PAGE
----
The Japanese national sport of sumo wrestling highlights something that I've felt for a long time about how Americans seem to approach everything. Before I get to this point, I should probably point out a little of how sumo wrestling is viewed in Japan so I can better explain what I'm talking about.
In Japan, sumo wrestling has been practiced for centuries, and it is heavily steeped in traditional culture. In one of the country's founding myths, a god by the name of Take-Mikazuchi won a critical sumo match against his opponent. There are currently around twenty-six (give or take) very accomplished wrestlers in Japan. I think ten (or so) are non-Japanese (seven of which are Mongolian). And the last time a Japanese wrestler won one of the six annual grand sumo tournaments was 2006 (disclaimer: I haven't really followed up on anything in the last few years).
Dominance of foreigners aside, there has been some discussion over the rituals that are involved in Japan's national sport (many of which are surprising to people that watch sumo wrestling in America--and I'm going to touch on this a little bit later in this post). Aficionados of the sport really like the rituals. However, a lot of foreigners think that it just complicates a sport that needs to be streamlined and down to business. Here are a few of the things that take place when you watch a match in Japan:
1) Sumo is a religious ritual and the wrestlers throw salt before a match to purify the ring (due to Shinto tradition). Every newly promoted Yokozuna (the highest rank in sumo) performs his first ring-entering ceremony at the Meiji Shrine in Tokyo. The ring is considered a holy place.
2) The wrestlers engage in psychic battles. The rules say that the match doesn't start until both wrestlers have placed both hands on the ground at the same time. Wrestler's purposely pretend to put their hands down and get back up again (on purpose) to screw with the other guy's head.
3) Sumo referees wear traditional clothing, and as they progress up the ranks, they earn honorific names. They are called "gyoji" and they carry a sword called a tanto. The significance of the sword is to show that the gyoji understands the seriousness of his decisions. In the past, he was expected to commit ritual suicide by disembowelment if he made a bad decision.
And this leads me to my point: when I watch sumo in America, it's all very business-like and boring because Americans have gotten rid of all the rituals and streamlined the sport (like they have with everything else). Why is our culture so obsessed with seeing something as its most basic truth? Let me shift the topic just a little bit so as to highlight this "paring down" to other areas of our lives.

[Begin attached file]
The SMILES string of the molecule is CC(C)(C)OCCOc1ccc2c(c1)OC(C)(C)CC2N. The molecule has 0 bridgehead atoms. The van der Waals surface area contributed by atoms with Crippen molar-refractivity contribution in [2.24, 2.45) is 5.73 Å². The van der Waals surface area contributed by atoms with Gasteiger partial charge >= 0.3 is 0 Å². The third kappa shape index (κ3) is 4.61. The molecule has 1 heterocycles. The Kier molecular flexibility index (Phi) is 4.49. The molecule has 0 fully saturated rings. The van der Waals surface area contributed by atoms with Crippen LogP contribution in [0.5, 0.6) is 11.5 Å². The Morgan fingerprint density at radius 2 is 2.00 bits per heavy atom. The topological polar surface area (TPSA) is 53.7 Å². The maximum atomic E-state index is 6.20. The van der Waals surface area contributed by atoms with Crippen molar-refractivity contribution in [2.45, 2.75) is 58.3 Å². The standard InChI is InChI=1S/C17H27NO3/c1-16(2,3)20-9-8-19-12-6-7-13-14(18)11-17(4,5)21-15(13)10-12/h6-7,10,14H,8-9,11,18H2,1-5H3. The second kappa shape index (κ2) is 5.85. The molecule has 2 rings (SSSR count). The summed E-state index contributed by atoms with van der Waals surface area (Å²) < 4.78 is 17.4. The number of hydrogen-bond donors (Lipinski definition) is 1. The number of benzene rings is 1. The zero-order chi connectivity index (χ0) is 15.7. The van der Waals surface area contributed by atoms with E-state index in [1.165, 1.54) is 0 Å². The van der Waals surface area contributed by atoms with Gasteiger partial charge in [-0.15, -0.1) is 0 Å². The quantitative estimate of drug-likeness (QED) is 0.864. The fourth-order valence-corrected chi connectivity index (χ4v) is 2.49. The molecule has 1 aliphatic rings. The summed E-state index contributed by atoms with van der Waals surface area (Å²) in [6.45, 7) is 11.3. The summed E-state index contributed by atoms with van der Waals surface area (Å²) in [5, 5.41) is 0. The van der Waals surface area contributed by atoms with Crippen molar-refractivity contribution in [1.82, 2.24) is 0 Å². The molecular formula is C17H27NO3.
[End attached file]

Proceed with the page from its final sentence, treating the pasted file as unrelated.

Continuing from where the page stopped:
|My copy of "American Gods" has some fantastic illustrations (shown above)|
But now that I own a house, I look back on those decisions with a bit of regret. I think we've all gotten away from something in just about everything we do. The "It doesn't matter what it looks like, I just want the content," has a purpose I suppose, but a life with things that has no "frills" makes me feel empty. And as I talk with more and more people, I think there's a pervasive emptiness in our American culture that people are all aware of, yet no one can seem to put their finger on it. That is...I run into a lot of people that feel empty of something every day.
Why are so many of us only concerned about what a thing is in its absolute truest form instead of how it is properly presented to the world?
Does no one know how to appreciate art anymore? Does no one understand the importance of nuance to soften hard edges...to let a thing be more than just its absolute basic truth in order to take into account how it is perceived from many different viewpoints?
I hear phrases every day that sound like this:
"I don't have time for all that. Just give me the highlights."
"Can you summarize it for me?"
"I don't care what it looks like. Just show me how to use it."
"This is nothing more or less than a recognition of reality."
"I prefer texting because it gets rid of small talk."
"Why do I need to read the book when I can watch the movie? Bam...whole season of A Handmaid's Tale done in two days, and I get to share the experience with someone."
"Why does anyone care if I abbreviate it 'Xmas'? It's the same thing."
I'll be honest. Stripping things whether they are books, sports, political talking points, art, or holidays down to the exact nature of what they are really fatigues me. Yes, a book is just words so who cares how the words are downloaded into your brain, right? An audio book should be just as good as anything, right? But it's not the same thing. I'm not sure how I can even explain this point effectively to someone that just doesn't get it.
I dislike how rituals, traditions, or for lack of a better word, "frills," are stripped out of things to make them streamlined for faster (and arguably better) consumption. In fact, maybe all of us would benefit as a society if we took the time to slow things down. Lets fill all our conversations up with small talk again. Let's stop using abbreviations in text communication. Let's stop texting as much. And let's buy pretty things because they are pretty and not because of their functions.
Or maybe I'm just a little crazy and old-fashioned and seeing all the things wrong with the world.